JuSd&i A^d how great are your sins! 

Crimea Ye persecutors of the righteous, takers of bribes! 

Yea, the needy in the gate they thrust aside! 

23. Ad- Therefore, since the prudent man at such a time keeps 
Sr*" silent, 

fi?^?4)"* ^* ^s surely an evil time. 

Seek good and not evil, 
That ye may live. 
That this Jehovah, God of hosts. 
May be with you, as ye have said. 

24. Hate evil and love good, 

2J2^ And establish justice in the gate ; 

honest Perhaps Jehovah will be gracious, 

(^° The God of hosts, to a remnant of Joseph. 

26. The Therefore, thus saith Jehovah, the God of hosts; 

Jjjjhe I^ ^1 squares there shall be wailing, 

about And in every street they shall say, *Alas! Alas!' 

to over- 

take au And they shall summon the husbandman to mourning, 

^^ And to wailing those skilled in lamentation, 



Yea, in all vineyards there shall be wailing, 

When I pass through the midst of thee, saith Jehovah. 

Alas, for those who long for the day of Jehovah ! 26.Hor- 

What have you to do with the day of Jehovah? Ih"<^y 

It is darkness, and not light. g^J^^^ 

It is as when one flees from a lion, to the 

And a bear falls upon him, fu'SSf 

Or goes into the house and leans his hand upon the 

And a serpent bites him. 

Shall not Jehovah's day be darkness and not light, 
Yea, murky darkness without a ray of light in it? 

I hate, I despise your feasts, 27. Je- 

And I will not smell the savor of your festivals, rSc? " 

And with your cereal-offerings I will not be pleased, ^^f 

And the peace-offerings of your fatlings I will not re- cere- 

gard with favor. f^^"^' 

Banish from me the noise of your songs, i'!^^^- 
For to the melody of your lyres I will not listen. 
But let justice roll on as a flood of waters. 
And righteousness like an unfailing stream. 

Was it only sacrifices and cereal offerings ye brought 28. 
me ish- 

In the wilderness during forty years, house of Israel? ^^nt^ 
But now ye shall lift up the shrine of your king, nation 

- - - - - that 

And the image of your God which you have made for J?^ta 

yourselves, j^^^^^gf. 

And I will carry you away into exile beyond Damascus, iam^ 
Saith Jehovah, the God of hosts. 


Alas for those who are careless in Zion 29. 

And overconfident on the mountain of Samaria! Selr^ 

Men of mark of the first of the nations, ^^^' 

To whom the house of Israel resort ! Jluen 

They who would postpone the day of calamity, ^* ' *^ 
And yet have instituted a rule of violence! 



30. They who lie on ivory couches, 
Je^lih ^^ sprawl upon their divans, 
indui- And eat lambs from the flock, 
ind'^de- And calves from out the stall ; 
b^ch- xhey drawl to the sound of the lyre, 

(*■•) Like David, they devise for themselves instruments of 

They drink bowlfuls of wine.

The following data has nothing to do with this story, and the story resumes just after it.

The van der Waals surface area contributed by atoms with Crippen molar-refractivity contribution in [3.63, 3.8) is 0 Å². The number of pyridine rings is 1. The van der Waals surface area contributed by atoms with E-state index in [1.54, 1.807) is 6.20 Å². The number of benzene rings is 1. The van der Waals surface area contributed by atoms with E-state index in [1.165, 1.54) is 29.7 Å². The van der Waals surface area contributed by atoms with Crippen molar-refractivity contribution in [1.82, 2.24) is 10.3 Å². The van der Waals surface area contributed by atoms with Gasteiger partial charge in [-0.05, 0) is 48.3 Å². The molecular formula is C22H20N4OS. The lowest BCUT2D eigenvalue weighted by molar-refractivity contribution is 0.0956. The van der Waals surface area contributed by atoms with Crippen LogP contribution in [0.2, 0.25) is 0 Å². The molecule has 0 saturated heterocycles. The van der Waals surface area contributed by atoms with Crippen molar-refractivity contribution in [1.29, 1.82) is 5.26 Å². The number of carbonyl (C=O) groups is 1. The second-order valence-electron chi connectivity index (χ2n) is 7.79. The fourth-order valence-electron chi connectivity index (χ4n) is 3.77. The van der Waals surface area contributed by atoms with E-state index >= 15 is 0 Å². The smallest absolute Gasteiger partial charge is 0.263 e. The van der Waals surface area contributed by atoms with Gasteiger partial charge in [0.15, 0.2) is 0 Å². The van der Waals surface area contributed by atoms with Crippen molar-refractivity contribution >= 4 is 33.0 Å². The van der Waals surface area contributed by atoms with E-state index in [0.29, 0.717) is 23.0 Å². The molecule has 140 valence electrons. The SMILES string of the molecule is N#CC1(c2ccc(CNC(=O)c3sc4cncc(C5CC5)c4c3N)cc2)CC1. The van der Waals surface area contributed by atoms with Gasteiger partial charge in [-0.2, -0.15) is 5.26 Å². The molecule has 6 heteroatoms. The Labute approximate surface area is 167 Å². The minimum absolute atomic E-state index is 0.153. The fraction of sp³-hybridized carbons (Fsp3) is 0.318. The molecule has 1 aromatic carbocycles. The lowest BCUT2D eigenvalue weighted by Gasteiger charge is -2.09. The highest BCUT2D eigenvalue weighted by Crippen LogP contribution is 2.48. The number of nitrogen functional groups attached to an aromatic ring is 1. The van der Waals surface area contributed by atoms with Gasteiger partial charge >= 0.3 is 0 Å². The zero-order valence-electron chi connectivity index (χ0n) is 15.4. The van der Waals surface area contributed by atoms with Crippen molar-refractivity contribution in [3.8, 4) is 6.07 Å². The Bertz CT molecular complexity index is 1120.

And anoint themselves with the finest of oil. 
But they do not grieve over the ruin of Joseph. 

31. Therefore now they must go into exile at the head of 
qu^'t the captives, 

IJdg And hushed shall be the revelry of the sprawlers, 

await- It is the oracle of Jehovah, the God of hosts, 

thim Jehovah hath sworn by himself: 

fj^b/.j I abhor the pride of Jacob, 

And his palaces I hate. 

Therefore I will deliver up the city and all that is in it. 

And one shall smite the great house into atoms 

And the small house into fragments. 

32. Foi- Do horses run upon crags? 

i^°[. Does one plow the sea with oxen? 

thlir "^^^^ y^^ *^^^ justice into poison, 

o^^ And the fruit of righteousness into wormwood? 

(n.Taf' Ye who rejoice in that which is not. 

Who say, Have we not by our own strength taken horns 
for ourselves ! 

33. Ap- Verily, I am now raising up against you, 
Sf °he house of Israel, a nation ; 

Aj^sy^^^ And they shall oppress you, 

uero?" From the entrance of Hamath 


Even to the brook of the Arabah, 

Is the oracle of Jehovah, the God of hosts. 

I. The Literary Form of Amos's Prophecy. The original proph- 
ecies of Amos fall naturally into three groups. The first contains a 
series of brief, forcible oracles of judgment, dealing with Israel's foes 



and then culminating in the oracle regarding Israel herself (chaps. 1, 2). 
The second division, the main body of the book (3-6), is cast in the 
form of a judicial charge against the leaders of the nation. The prophet 
presents his own credentials, summons the heathen nations as witnesses 
against Israel, and then prefers the detailed charges against the guilty 
classes in the nation, supplementing these charges with argument, 
exhortation, lamentation and warning. Frequently the prophet takes 
up anew a familiar theme, expanding or emphasizing it. At times one 
may recognize the influence of his audience, and in some cases even their 
rejoinders to his bitter denunciations. Hence the thought does not 
run on uninterruptedly from premise to conclusion, but is characterized 
by a recurring cycle of woe, condemnation and doom. 

The third division of the book (7-9) consists of a series of visions in 
which the note of judgment also prevails. Thus, in the three general 
divisions of the prophecy, the same fundamental teachings are re- 
peatedly presented, although in very different literary form. 

In the more argumentative passages the four- or five-beat measures 
are employed, as, for example, in ^'^' '''^' ^^'^^ of the present section. 
Elsewhere the characteristic three-beat measure prevails. The paral- 
lelism of thought is carefully observed. There is also often a marked 
rhythmic parallelism between succeeding stanzas. The literary style 
is forceful, vigorous, logical and often impassioned. A great variety